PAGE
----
Content Note: This blog-post contains mentions of white-supremacist and anti-Semitic violence.
As we mourn white-supremacist murders, places of worship need community defense, not more cops.
On Saturday, Robert Bowers walked into the Tree of Life synagogue in Pittsburgh, Pennsylvania, shouted “All Jews must die” and opened fire into the Shabbat services, killing eight. This isn’t the only white-nationalist attack in recent days. Last week, the Iglesia ni Cristo church in Seattle was attacked with Molotov Cocktails in a likely hate crime. On October 17 in Ferguson, MO, activist Dayne Jones was found dead in a possible lynching. And earlier this week in Jeffersontown, KY white supremacist Gregory Bush attempted to enter a Black Church before driving to a local grocery store and murdering two black shoppers.
A few months ago, I wrote that Jewish communities should stand up to the growing threats of state violence and vigilante white-nationalists by divesting from police and investing in community defense. That shouldn’t change as our community grieves the murders at Tree of Life this weekend.
As we mourn this string of white-nationalist hate crimes, Jewish communities should protect ourselves and other vulnerable faith communities, like black churches, mosques, and LGBTQ congregations, by organizing local community defense initiatives– local, interfaith teams who work together to monitor, prevent, and resist and white supremacist violence.
We can’t rely on cops to keep our places of worship safe when they are actively spying on our Muslim neighbors. We can’t rely on cops to protect our communities when they are helping the Trump administration detain and deport immigrants. We can’t rely on cops to keep us safe when they are continuing to murder black folks, Native Americans, and disabled people. That shouldn’t change as we mourn the murders in Pittsburg.
For our synagogues to be safe for Jews of color, trans and queer Jews, and undocumented jews, we need to immediately end our relationship with the police and channel our resources into community defense.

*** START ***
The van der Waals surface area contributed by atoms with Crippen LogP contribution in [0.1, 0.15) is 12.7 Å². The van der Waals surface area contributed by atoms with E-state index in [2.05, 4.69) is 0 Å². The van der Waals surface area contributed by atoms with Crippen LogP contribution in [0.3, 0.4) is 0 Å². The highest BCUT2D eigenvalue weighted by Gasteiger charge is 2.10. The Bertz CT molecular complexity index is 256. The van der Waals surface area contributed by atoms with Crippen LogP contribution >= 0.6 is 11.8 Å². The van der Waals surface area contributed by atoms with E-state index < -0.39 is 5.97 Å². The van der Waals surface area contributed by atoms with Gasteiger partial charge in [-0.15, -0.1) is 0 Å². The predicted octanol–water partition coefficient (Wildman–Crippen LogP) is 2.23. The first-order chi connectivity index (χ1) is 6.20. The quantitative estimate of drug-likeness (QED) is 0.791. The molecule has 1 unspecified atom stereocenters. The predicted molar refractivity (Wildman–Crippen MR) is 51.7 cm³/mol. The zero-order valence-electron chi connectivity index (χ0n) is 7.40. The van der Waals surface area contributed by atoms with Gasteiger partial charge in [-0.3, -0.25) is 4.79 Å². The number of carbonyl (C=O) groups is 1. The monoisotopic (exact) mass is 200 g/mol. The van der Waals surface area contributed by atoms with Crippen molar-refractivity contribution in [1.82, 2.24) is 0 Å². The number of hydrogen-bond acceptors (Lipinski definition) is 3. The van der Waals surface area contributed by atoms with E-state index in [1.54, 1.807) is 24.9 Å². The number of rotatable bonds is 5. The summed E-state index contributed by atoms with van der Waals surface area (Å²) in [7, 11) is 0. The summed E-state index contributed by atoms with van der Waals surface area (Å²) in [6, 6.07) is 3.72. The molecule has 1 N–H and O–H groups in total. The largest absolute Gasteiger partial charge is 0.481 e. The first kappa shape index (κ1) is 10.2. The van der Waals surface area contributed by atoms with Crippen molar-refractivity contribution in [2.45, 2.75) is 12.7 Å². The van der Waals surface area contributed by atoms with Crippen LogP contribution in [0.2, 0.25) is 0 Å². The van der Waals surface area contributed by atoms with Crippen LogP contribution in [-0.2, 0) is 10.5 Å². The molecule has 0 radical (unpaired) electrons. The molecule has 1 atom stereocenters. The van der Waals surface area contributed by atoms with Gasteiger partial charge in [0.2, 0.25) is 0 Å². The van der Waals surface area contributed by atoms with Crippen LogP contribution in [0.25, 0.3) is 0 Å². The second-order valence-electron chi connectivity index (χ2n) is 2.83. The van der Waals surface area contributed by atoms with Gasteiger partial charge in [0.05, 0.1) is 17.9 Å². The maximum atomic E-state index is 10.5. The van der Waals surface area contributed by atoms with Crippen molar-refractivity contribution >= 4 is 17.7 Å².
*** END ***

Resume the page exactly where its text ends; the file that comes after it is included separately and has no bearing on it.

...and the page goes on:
There will, almost certainly, be groups who use the hate crime in Pittsburgh to argue that our communities should spend more money on police presence in synagogues.
Instead, we should take inspiration from the places of worship that mobilized hundreds of people in their neighborhoods to take shifts protecting undocumented families from deportation by law enforcement. We should make spreadsheets, hold trainings, and recruit volunteers to take shifts monitoring for– and if need be, resisting against– violence at vulnerable places of worship. We should look to local communities, like Durham, NC who recently mobilized to stop the KKK from marching– not through cooperation with the cops, but through mobilizing anti-racist, anti-fascist resistance.
In some communities, community defense might look like coordinating interfaith, grassroots patrolling for services and large events. It might look like neighborhood “rapid-response teams” or hosting self-defense training for congregants. Some local community defense groups– depending on context– may also look into teaming up with anti-racist groups who offer arms training, or who monitor white-supremacist activity and are willing to provide an armed, anti-racist presence.
Community defense initiatives take a lot of trust, coordination, and training to be dependable and effective. But as white-nationalists continue escalating their racist, anti-semitic, and Islamophobic attacks on our places of worship— and as police brutality continues against people of color— local communities urgently need to make plans for keeping our religious communities safe.
Now is the time to build alliances against white supremacy and state violence.
As our communities reel from Pittsburg and from the hate crimes in Seattle and Jeffersontown, we need to gather with other vulnerable faith communities to keep ourselves safe from white nationalist violence– without relying on cops.
Lara Haft is a rabbinical student and Jewish educator from Rockville, MD. They write about the intersections of art, ritual, and social justice at diaspora6000.com.